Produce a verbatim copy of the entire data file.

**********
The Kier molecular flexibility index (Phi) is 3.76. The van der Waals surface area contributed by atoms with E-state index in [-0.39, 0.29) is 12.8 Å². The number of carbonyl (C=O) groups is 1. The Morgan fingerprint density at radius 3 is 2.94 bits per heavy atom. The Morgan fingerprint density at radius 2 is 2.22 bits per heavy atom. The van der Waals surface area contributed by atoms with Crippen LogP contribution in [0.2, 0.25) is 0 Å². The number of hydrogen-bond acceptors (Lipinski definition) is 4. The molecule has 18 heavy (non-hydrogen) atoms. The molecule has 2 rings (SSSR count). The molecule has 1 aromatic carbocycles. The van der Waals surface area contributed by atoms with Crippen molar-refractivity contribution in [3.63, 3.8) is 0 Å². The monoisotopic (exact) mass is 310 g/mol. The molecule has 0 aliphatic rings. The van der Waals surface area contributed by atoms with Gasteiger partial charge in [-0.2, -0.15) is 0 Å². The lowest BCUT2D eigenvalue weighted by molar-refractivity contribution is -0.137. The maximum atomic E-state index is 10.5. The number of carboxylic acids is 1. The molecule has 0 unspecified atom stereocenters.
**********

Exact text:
The Kier molecular flexibility index (Phi) is 3.76. The van der Waals surface area contributed by atoms with E-state index in [-0.39, 0.29) is 12.8 Å². The number of carbonyl (C=O) groups is 1. The Morgan fingerprint density at radius 3 is 2.94 bits per heavy atom. The Morgan fingerprint density at radius 2 is 2.22 bits per heavy atom. The van der Waals surface area contributed by atoms with Crippen LogP contribution in [0.2, 0.25) is 0 Å². The number of hydrogen-bond acceptors (Lipinski definition) is 4. The molecule has 18 heavy (non-hydrogen) atoms. The molecule has 2 rings (SSSR count). The molecule has 1 aromatic carbocycles. The van der Waals surface area contributed by atoms with Crippen molar-refractivity contribution in [3.63, 3.8) is 0 Å². The monoisotopic (exact) mass is 310 g/mol. The molecule has 0 aliphatic rings. The van der Waals surface area contributed by atoms with Gasteiger partial charge in [-0.2, -0.15) is 0 Å². The lowest BCUT2D eigenvalue weighted by molar-refractivity contribution is -0.137. The maximum atomic E-state index is 10.5. The number of carboxylic acids is 1. The molecule has 0 unspecified atom stereocenters.